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Scuba and snorkelling in the Dominican Republic

More than 1,600 kilometres of coastline means there's ample opportunity for scuba diving and snorkelling around the Dominican Republic. Add to that a slew of caves, shipwrecks and coral reef walls, and you've got yourself some seriously fun underwater adventures.

What's more is, the Dominican Republic's year-round warm waters mean there's never a bad time to suit up in your diving gear. More often than not, the water offers good visibility, though this changes depending on the time of the year.

The same goes for the weather, which can affect diving conditions, so it's always best to check in advance to find out when the best time to slip beneath the surface is.

Here are a few of our top picks for diving and snorkelling spots in the Dominican Republic, for beginners and experienced divers alike.

Airport Wall, Sosua

Found in Sosua Bay, Airport Wall is sought out for training dives, as it's a great spot for beginners to get their flippers wet. This reef runs along the coast in front of the airport, hence the name.

The wall begins at around five metres, dropping down to 28, and includes caverns and tunnels to explore, not to mention fleets of barracudas, mantas and eagle rays.

Padre Nuestro, Bayahibe

Slip into the Padre Nuestro and you'll feel like you've reached another world, albeit a very spooky one. The Padre Nuestro is a massive underwater cave that varies from narrow passages to huge rooms spiked with rock formations that hang from the ceilings.

The cave is located within the Parque Nacional del Este at the end of a brief hiking trail. You're welcome to just go for a light swim or snorkel adventure in the clear pool, but scuba gear will give you the true taste of what's below.

La Cueva, Punta Cana

La Cueva is a cave that's about eight to 12 metres deep, found within the shallow waters of Punta Cana. It's a top spot to see nurse sharks and stingrays and right on the doorstep of this popular resort.

Silver Bank

Experiences at Silver Bank are some of the most popular within the Dominican Republic, as they offer diving opportunities like no other.

Silver Bank is a shallow portion of water north of the Dominican Republic that's famed for being the chosen breeding ground for thousands of humpback whales come February and March.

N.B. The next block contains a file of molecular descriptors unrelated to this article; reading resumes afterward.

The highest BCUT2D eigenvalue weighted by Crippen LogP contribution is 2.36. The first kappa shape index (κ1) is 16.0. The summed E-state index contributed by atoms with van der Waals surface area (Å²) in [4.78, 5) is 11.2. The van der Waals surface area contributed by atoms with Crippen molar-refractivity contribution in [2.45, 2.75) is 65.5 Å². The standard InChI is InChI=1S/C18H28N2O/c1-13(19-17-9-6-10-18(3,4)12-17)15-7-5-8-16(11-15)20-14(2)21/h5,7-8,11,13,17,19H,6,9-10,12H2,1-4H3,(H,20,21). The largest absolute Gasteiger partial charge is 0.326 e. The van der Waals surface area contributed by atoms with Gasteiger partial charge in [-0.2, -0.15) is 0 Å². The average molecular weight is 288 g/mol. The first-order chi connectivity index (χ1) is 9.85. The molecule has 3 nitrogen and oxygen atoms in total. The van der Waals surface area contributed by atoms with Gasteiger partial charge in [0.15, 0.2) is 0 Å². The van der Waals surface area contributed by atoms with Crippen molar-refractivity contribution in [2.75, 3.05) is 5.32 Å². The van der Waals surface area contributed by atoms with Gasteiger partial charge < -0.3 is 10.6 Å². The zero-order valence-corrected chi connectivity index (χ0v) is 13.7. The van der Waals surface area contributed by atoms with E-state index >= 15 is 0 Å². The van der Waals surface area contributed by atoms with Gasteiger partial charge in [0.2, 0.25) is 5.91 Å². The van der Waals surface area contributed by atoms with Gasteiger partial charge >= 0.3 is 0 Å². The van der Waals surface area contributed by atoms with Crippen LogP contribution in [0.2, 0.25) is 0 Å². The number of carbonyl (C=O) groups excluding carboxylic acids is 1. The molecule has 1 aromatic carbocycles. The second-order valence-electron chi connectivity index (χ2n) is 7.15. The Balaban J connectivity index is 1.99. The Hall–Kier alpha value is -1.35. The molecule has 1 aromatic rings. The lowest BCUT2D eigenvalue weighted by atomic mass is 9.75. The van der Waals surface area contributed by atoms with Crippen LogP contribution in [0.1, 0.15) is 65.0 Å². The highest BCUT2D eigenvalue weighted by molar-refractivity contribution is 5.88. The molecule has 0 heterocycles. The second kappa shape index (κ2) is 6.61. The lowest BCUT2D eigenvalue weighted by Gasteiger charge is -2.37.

With the help of an approved chartered boat, you can head over to this part of the Atlantic Ocean and slip beneath the surface to swim alongside nature's massive creatures.

Monica, Punta Cana

The 'Monica' was a former cargo ship that sunk in the early 20th century to the depths of the sea bordering Punta Cana.

Much of it – including its railway cargo and anchors – are calcified, but also encrusted with sea plants, making it a cosy home for an array of underwater sea life. Here, you'll find schools of fish flitting past the deck and nearby coral reefs, moray eels and barracudas.

St George, Bayahibe

The 'St George' was a ship built in 1962 for transporting wheat and barley between Norway and the Americas. When it's shipping life was over, it was intentionally sunk about 800-metres beneath the surface near Bayahibe in 1999 in order to form a diving site.

It was named 'St George' after hurricane George hit the Dominican Republic the year before. Now, 'St George' has become an incredible artificial reef that attracts a number of fish types, especially barracudas. Its cavernous insides can also be explored, though it's best left to well-versed divers.

Catalina Island, off the coast of La Romana

Catalina Island is rumoured to offer some of the best underwater experiences in all of the Dominican Republic. Depending on your diving level, you can either opt for snorkelling or scuba diving.

For snorkellers, there's the 'Wall', which consists of colourful coral reefs, but the waters at the beaches are so clear and tranquil that they offer up prime snorkelling experiences as well.

Where scuba diving is concerned, the 'Aquarium' is a sought-out dive spot – it's where you'll have a chance to glide by lobsters, stingrays and moray eels.

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